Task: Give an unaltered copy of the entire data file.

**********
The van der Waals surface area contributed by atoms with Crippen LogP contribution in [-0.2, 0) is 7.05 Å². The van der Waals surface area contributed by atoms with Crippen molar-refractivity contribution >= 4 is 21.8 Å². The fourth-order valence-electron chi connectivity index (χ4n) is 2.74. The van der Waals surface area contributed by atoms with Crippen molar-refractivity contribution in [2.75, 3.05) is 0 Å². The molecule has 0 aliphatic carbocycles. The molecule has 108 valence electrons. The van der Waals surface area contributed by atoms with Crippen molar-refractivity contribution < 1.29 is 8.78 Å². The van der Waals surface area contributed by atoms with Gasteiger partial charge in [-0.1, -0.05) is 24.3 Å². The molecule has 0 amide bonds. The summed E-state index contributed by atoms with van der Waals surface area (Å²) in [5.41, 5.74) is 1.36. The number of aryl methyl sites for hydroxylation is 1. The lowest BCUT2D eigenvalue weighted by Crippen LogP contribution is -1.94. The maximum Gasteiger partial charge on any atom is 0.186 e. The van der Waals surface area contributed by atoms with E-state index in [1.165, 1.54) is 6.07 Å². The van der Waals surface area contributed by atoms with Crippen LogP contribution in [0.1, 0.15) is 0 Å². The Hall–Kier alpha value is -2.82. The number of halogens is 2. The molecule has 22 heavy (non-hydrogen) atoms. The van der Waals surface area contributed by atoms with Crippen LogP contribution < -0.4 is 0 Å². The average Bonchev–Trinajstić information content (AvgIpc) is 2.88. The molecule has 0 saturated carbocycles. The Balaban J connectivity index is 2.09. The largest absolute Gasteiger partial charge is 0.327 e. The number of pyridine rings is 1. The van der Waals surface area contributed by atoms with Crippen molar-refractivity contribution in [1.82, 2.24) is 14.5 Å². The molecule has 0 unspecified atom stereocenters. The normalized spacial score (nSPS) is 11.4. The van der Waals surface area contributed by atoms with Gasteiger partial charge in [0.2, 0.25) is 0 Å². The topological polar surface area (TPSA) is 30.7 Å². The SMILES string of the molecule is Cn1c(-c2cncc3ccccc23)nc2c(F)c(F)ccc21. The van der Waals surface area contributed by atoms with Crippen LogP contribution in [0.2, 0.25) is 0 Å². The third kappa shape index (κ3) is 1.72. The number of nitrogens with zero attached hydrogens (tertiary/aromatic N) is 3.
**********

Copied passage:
The van der Waals surface area contributed by atoms with Crippen LogP contribution in [-0.2, 0) is 7.05 Å². The van der Waals surface area contributed by atoms with Crippen molar-refractivity contribution >= 4 is 21.8 Å². The fourth-order valence-electron chi connectivity index (χ4n) is 2.74. The van der Waals surface area contributed by atoms with Crippen molar-refractivity contribution in [2.75, 3.05) is 0 Å². The molecule has 0 aliphatic carbocycles. The molecule has 108 valence electrons. The van der Waals surface area contributed by atoms with Crippen molar-refractivity contribution < 1.29 is 8.78 Å². The van der Waals surface area contributed by atoms with Gasteiger partial charge in [-0.1, -0.05) is 24.3 Å². The molecule has 0 amide bonds. The summed E-state index contributed by atoms with van der Waals surface area (Å²) in [5.41, 5.74) is 1.36. The number of aryl methyl sites for hydroxylation is 1. The lowest BCUT2D eigenvalue weighted by Crippen LogP contribution is -1.94. The maximum Gasteiger partial charge on any atom is 0.186 e. The van der Waals surface area contributed by atoms with E-state index in [1.165, 1.54) is 6.07 Å². The van der Waals surface area contributed by atoms with Crippen LogP contribution in [0.1, 0.15) is 0 Å². The Hall–Kier alpha value is -2.82. The number of halogens is 2. The molecule has 22 heavy (non-hydrogen) atoms. The van der Waals surface area contributed by atoms with Crippen LogP contribution < -0.4 is 0 Å². The average Bonchev–Trinajstić information content (AvgIpc) is 2.88. The molecule has 0 saturated carbocycles. The Balaban J connectivity index is 2.09. The largest absolute Gasteiger partial charge is 0.327 e. The number of pyridine rings is 1. The van der Waals surface area contributed by atoms with Crippen molar-refractivity contribution in [1.82, 2.24) is 14.5 Å². The molecule has 0 unspecified atom stereocenters. The normalized spacial score (nSPS) is 11.4. The van der Waals surface area contributed by atoms with Gasteiger partial charge in [0.2, 0.25) is 0 Å². The topological polar surface area (TPSA) is 30.7 Å². The SMILES string of the molecule is Cn1c(-c2cncc3ccccc23)nc2c(F)c(F)ccc21. The van der Waals surface area contributed by atoms with Crippen LogP contribution in [0.2, 0.25) is 0 Å². The third kappa shape index (κ3) is 1.72. The number of nitrogens with zero attached hydrogens (tertiary/aromatic N) is 3.